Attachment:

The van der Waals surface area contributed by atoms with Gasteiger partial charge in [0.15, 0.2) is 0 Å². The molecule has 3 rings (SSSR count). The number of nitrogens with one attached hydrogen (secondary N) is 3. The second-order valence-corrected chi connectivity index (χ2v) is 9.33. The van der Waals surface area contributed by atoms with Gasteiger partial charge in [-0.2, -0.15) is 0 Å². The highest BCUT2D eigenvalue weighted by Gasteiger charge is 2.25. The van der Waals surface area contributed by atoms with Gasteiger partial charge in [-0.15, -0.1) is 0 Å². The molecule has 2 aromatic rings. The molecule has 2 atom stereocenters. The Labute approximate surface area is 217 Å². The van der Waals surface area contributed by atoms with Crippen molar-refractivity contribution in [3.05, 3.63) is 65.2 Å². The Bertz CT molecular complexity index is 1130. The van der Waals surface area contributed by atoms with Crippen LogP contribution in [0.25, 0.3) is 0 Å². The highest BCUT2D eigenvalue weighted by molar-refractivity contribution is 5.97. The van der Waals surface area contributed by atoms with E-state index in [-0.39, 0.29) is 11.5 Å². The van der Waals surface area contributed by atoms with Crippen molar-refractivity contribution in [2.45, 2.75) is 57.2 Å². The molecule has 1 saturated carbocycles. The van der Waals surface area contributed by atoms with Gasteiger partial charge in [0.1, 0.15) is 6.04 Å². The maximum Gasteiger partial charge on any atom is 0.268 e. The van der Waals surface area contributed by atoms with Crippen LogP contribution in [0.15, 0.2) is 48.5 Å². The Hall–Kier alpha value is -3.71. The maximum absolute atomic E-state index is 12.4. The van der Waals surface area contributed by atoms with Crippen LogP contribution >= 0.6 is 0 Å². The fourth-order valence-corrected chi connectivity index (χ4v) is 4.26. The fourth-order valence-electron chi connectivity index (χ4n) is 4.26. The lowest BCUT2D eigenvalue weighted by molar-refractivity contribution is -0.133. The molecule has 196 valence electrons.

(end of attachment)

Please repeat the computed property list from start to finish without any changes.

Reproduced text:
The van der Waals surface area contributed by atoms with Gasteiger partial charge in [0.15, 0.2) is 0 Å². The molecule has 3 rings (SSSR count). The number of nitrogens with one attached hydrogen (secondary N) is 3. The second-order valence-corrected chi connectivity index (χ2v) is 9.33. The van der Waals surface area contributed by atoms with Gasteiger partial charge in [-0.2, -0.15) is 0 Å². The highest BCUT2D eigenvalue weighted by Gasteiger charge is 2.25. The van der Waals surface area contributed by atoms with Gasteiger partial charge in [-0.15, -0.1) is 0 Å². The molecule has 2 aromatic rings. The molecule has 2 atom stereocenters. The Labute approximate surface area is 217 Å². The van der Waals surface area contributed by atoms with Crippen molar-refractivity contribution in [3.05, 3.63) is 65.2 Å². The Bertz CT molecular complexity index is 1130. The van der Waals surface area contributed by atoms with Crippen LogP contribution in [0.25, 0.3) is 0 Å². The highest BCUT2D eigenvalue weighted by molar-refractivity contribution is 5.97. The van der Waals surface area contributed by atoms with E-state index in [-0.39, 0.29) is 11.5 Å². The van der Waals surface area contributed by atoms with Crippen molar-refractivity contribution in [2.45, 2.75) is 57.2 Å². The molecule has 1 saturated carbocycles. The van der Waals surface area contributed by atoms with Gasteiger partial charge in [0.1, 0.15) is 6.04 Å². The maximum Gasteiger partial charge on any atom is 0.268 e. The van der Waals surface area contributed by atoms with Crippen LogP contribution in [0.15, 0.2) is 48.5 Å². The Hall–Kier alpha value is -3.71. The maximum absolute atomic E-state index is 12.4. The van der Waals surface area contributed by atoms with Crippen LogP contribution >= 0.6 is 0 Å². The fourth-order valence-corrected chi connectivity index (χ4v) is 4.26. The fourth-order valence-electron chi connectivity index (χ4n) is 4.26. The lowest BCUT2D eigenvalue weighted by molar-refractivity contribution is -0.133. The molecule has 196 valence electrons.